Photo : http://www.automobilemag.com/features/by_design/1407-by-design-lamborghini-huracan-lp610-4/photo_00.html
By Robert Cumberford
A quarter century or so ago, I was a judge in Automobile Quarterly’s second design contest. One category was to create a new Lamborghini Countach. Lamborghini styling back then was all about audacity, with total rupture in cues, lines, and volumes between one model and the next, yet with a relatively constant combination of aerodynamics and beauty. I expected to see something totally different in the contest submissions. Instead, almost all the entries were graceless face-lifts. The first Lamborghinis were pastiches of then-current Italian practice, their Franco Scaglione–designed bodies interesting but less appealing than Pininfarina’s contemporary Ferrari work. Once Bertone took over the styling from Carrozzeria Touring, chief designer Marcello Gandini did highly original designs for each succeeding Lamborghini. Just think of the Miura, Espada, Urraco, and Countach, each different in mechanical layout and overall styling.
With each successive owner of Lamborghini, things became chaotic, with more attention paid to being shocking than to being beautiful. That caused me to say last year in the pages of Auto & Design that “It’s time for Lamborghini to reflect, regroup, and reestablish some guiding principles.” I still believe that. As I absorbed a thorough explanation of the styling of the 2015 Lamborghini Huracán LP610-4 from Lamborghini’s gracious design leader Filippo Perini at the 2014 Geneva auto show, he claimed that his “heart was wounded” by my words, although they were certainly not as sharply pointed as were some absurdly spiky recent Lamborghini designs—the disjointed, high-drag Egoista in particular.
The Lamborghini Huracan is well styled, with beautifully handled surfaces and impressive manufacturing allowing tight radii formerly impossible in aluminum, but it strikes me as more of a restyled Lamborghini Gallardo than a disruptive design. There has been a lot of effort to integrate—even to force—sharp-cornered, multisided, 2-D Euclidian geometric shapes into what is conceptually intended to be a bullet- or shark-like, 3-D volume meant to penetrate the air. There are irregular hexagonal shapes all over the car, inside and out—even the windshield perimeter—and sharp triangles, rectangles, and trapezoids are scattered about. It all works quite well in the sense of “Oh, wow! Look at that!”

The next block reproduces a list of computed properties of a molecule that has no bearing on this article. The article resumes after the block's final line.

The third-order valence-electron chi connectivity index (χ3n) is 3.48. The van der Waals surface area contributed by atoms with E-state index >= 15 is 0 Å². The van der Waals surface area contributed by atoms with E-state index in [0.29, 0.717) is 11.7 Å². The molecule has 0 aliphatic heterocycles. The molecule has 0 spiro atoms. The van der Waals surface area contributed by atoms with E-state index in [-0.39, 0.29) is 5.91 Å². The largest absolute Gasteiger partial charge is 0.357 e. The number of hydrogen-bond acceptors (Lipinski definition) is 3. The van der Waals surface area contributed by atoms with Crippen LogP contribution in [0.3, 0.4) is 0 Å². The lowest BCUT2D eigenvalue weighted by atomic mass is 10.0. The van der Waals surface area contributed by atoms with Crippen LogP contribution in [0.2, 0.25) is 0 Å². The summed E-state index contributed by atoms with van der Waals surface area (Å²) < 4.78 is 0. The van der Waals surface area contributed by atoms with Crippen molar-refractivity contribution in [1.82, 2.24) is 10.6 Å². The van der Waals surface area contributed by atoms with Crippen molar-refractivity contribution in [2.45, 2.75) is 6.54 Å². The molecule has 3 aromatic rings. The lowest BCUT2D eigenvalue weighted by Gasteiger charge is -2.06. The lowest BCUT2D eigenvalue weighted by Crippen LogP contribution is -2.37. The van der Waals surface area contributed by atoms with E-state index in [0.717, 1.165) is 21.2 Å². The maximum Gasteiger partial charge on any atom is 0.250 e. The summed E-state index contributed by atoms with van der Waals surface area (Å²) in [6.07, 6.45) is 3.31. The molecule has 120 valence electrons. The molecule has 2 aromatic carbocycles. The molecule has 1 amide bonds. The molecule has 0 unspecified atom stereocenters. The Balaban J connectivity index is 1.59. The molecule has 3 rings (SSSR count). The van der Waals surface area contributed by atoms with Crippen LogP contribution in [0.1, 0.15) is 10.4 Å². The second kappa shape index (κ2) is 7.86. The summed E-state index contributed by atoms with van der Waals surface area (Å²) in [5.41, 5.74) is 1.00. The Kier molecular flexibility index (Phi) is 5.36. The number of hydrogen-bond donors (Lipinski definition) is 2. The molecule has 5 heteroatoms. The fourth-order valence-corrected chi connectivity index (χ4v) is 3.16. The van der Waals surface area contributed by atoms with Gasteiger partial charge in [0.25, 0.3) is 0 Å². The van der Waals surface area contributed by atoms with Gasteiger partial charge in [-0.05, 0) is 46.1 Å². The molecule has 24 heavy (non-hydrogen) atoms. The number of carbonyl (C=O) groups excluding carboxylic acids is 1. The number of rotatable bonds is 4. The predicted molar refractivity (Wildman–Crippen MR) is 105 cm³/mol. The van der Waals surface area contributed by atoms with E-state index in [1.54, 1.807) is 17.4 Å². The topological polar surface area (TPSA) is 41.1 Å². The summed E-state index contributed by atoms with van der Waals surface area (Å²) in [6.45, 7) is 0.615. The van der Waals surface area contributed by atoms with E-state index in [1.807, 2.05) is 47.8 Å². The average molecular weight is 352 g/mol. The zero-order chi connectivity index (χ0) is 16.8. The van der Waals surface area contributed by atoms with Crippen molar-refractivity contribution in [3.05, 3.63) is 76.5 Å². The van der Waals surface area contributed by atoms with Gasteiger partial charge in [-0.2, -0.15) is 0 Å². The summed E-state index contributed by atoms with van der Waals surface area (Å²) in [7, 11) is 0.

I suppose that is ultimately what Lamborghinis are all about. They’re certainly not ordinary daily-use vehicles, if only because they’re exceedingly difficult to enter and egress, and you can’t carry much of anything in them. The Lamborghini Huracan is low and flat and dramatic, the look of the front end is vaguely but excitingly reptilian, it makes great noises and goes quite fast, so what’s not to like? It’s just that I hoped for more. But we must remember: Gandini didn’t have to cope with pedestrian-safety regulations, active restraints, or any of dozens of other restrictions and constraints that taint car design today.
Read more: http://www.automobilemag.com/features/by_design/1407-by-design-lamborghini-huracan-lp610-4/#ixzz35stgNG93